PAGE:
Tuesday, 14 February 2012

News: Unity and the HUD

"Say hello to the Head-Up Display, or HUD, which will ultimately replace menus in Unity applications.”

Thus Mark Shuttleworth, the Chairman of Canonical, announced the next dev-elopment of the Unity interface at the start of the year. The HUD is intended to apply the Unity Dash search method to any Unity-compliant application.

In a post full of enthusiasm for re-modeling the Graphical User Interface, “...it’s a way for you to express your intent and have the application respond appropriately. We think of it as 'beyond interface', it’s the 'intenterface'... 'intent-driven interface...'”


Mark makes a good case:

“Menus serve two purposes. They act as a standard way to invoke commands which are too infrequently used to warrant... a toolbar button, and they serve as a map of the app’s functionality..., that one can scan to get a feel for ‘what the app does’. It’s command invocation that we think can be improved upon, and that’s where we are focusing our design exploration.

As a means of invoking commands, menus have some advantages.
  • They are always in the same place (top of the window or screen).
  • They are organized in a way that’s quite easy to describe over the phone, or in a text book (“click the Edit-> Preferences menu”), they are pretty fast to read since they are generally arranged in tight vertical columns.
They also have some disadvantages:
  • when they get nested, navigating the tree can become fragile.
  • They require you to read a lot when you probably already know what you want.
  • They are more difficult to use from the keyboard than they should be, since they generally require you to remember something special (hotkeys) or use a very limited subset of the keyboard (arrow navigation).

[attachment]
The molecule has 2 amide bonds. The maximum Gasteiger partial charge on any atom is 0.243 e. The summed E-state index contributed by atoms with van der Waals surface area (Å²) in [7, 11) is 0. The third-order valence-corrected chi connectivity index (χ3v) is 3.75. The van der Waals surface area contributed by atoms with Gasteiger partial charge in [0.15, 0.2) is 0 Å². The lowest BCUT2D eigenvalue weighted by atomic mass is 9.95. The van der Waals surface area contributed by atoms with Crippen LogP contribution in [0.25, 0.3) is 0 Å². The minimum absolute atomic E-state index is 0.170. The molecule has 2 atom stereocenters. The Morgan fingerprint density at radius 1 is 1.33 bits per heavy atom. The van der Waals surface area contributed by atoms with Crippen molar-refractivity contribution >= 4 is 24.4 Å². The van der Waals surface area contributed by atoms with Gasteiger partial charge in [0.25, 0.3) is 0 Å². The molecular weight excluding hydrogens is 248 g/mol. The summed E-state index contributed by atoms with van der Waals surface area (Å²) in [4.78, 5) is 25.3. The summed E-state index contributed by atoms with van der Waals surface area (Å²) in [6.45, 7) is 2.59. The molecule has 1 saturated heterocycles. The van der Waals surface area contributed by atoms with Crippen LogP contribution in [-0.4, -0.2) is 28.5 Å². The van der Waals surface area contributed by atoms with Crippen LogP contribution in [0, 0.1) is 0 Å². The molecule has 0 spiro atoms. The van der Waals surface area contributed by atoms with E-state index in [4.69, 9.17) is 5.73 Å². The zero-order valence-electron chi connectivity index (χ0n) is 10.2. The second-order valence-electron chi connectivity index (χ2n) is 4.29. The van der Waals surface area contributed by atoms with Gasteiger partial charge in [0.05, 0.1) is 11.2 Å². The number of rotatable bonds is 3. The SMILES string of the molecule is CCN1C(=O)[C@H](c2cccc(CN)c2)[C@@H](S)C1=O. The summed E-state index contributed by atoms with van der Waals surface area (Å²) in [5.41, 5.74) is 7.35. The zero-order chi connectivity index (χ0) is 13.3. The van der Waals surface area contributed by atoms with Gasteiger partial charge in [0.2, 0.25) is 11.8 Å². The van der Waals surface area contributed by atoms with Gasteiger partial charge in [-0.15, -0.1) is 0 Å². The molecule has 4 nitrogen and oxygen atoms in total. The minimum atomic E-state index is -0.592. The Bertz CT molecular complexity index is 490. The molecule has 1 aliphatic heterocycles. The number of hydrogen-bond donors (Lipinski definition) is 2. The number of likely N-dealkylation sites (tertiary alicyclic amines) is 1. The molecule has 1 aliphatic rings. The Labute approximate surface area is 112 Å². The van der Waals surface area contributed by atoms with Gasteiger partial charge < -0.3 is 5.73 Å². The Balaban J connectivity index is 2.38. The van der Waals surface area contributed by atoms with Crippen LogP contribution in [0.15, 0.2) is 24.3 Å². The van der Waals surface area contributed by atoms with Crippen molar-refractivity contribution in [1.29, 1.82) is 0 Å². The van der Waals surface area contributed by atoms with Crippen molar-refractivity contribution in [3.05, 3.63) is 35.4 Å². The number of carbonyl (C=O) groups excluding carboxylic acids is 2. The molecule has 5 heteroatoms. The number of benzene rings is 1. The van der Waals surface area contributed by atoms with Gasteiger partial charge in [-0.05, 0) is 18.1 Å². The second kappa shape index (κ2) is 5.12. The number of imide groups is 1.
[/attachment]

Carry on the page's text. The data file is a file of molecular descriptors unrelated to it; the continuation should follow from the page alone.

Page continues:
• They force developers to make often arbitrary choices about the menu tree (“should Preferences be in Edit or in Tools or in Options?”) and then; 
  • they force users to make equally arbitrary effort to memorize and navigate that tree. ”
The current prototype is a 'vocabulary UI', or VUI, intended to be closer to the way users think; you think of an action or an object in the application - the menu tree is no longer important. What’s critical in this model is the efficient matching of what the user says, and the commands offered up.

It’s supposedly a smart interface, employing fuzzy matching to pick up synonyms and it can learn your usual work patterns so it can prioritize the things you use often.

“When you’ve been using it for a little while it seems like it’s reading your mind, in a good way.” Glad you added that last, Mark.

You should first of all take a look at the demonstration video to see HUD in action. Some of it, such as controlling the Banshee music player, looks very slick already.

User interface changes can be a poisoned chalice; Unity isn't universally liked by all Ubuntu users (restrain yourselves!). while Apple tends to push through any user complaints in its own patrician way, while Microsoft is still struggling for equilibrium with the Ribbon interface which still confuses millions, with its ever-changing clutter of icons

Canonical is going the other way by removing ALL the chrome, menus and 'clutter' from your desktop. It will work with any application that can use the Unity global menu, which includes most GTK and Qt Programs.

Not surprisingly, HUD is meeting a mixed response. For example: “Terrible. Who looks at a GUI and says, 'You know what this needs? More typing.'”

Certainly, when you're in an application with hands on the keyboard in a typing position already, the HUD will be very convenient, but mousing around, say, chasing links on a web site, or tool palettes in GIMP, Inkscape, or Scribus? The clunking Inkscape example in the video 'wiping away nested menus' perversely only illustrates the obstacles HUD has yet to overcome.

Discovery, or 'discoverability' is another area of concern, along with the vocabulary of the user which has to coincide with the lexicon in the HUD before it offers any programs or commands. If the HUD can search on application descriptions and categories too, then it may well work better.

However, HUD is going to have to be some mind reader to help you find commands when you don’t know what you’re looking for? How do you discover menu items that you don’t know they exist? A new user might open a menu, select Edit, look at the selection beyond the standard Find/Replace/… and there’s an item never seen before.

Quite how this is going to work for Asian language territories with typing issues has yet to be seen.

HUD is currently a first cut prototype available for the 12.04 Alpha release and, if you're brave, you can install it in 11.04. It is entirely dependent on Unity 3-D overlays and transparency effects, however, so without these, you won't even see it, much less be able to try it. RC